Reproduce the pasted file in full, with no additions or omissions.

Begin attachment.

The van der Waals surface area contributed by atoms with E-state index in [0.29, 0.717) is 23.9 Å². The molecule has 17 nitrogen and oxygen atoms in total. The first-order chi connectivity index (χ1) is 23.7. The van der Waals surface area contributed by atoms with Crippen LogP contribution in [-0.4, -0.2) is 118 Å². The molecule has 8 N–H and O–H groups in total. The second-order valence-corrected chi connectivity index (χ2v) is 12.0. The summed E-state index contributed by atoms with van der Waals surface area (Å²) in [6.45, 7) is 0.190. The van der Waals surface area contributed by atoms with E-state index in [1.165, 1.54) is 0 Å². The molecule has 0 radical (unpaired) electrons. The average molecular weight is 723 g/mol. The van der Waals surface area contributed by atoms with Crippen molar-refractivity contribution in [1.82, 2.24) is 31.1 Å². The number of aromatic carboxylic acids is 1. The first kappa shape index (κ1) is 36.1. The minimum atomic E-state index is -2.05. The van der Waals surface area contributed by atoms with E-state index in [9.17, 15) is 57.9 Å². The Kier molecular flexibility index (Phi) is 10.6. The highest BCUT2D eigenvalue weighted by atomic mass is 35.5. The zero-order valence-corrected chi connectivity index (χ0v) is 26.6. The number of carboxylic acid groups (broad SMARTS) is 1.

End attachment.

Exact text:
The van der Waals surface area contributed by atoms with E-state index in [0.29, 0.717) is 23.9 Å². The molecule has 17 nitrogen and oxygen atoms in total. The first-order chi connectivity index (χ1) is 23.7. The van der Waals surface area contributed by atoms with Crippen LogP contribution in [-0.4, -0.2) is 118 Å². The molecule has 8 N–H and O–H groups in total. The second-order valence-corrected chi connectivity index (χ2v) is 12.0. The summed E-state index contributed by atoms with van der Waals surface area (Å²) in [6.45, 7) is 0.190. The van der Waals surface area contributed by atoms with E-state index in [1.165, 1.54) is 0 Å². The molecule has 0 radical (unpaired) electrons. The average molecular weight is 723 g/mol. The van der Waals surface area contributed by atoms with Crippen molar-refractivity contribution in [1.82, 2.24) is 31.1 Å². The number of aromatic carboxylic acids is 1. The first kappa shape index (κ1) is 36.1. The minimum atomic E-state index is -2.05. The van der Waals surface area contributed by atoms with E-state index in [9.17, 15) is 57.9 Å². The Kier molecular flexibility index (Phi) is 10.6. The highest BCUT2D eigenvalue weighted by atomic mass is 35.5. The zero-order valence-corrected chi connectivity index (χ0v) is 26.6. The number of carboxylic acid groups (broad SMARTS) is 1.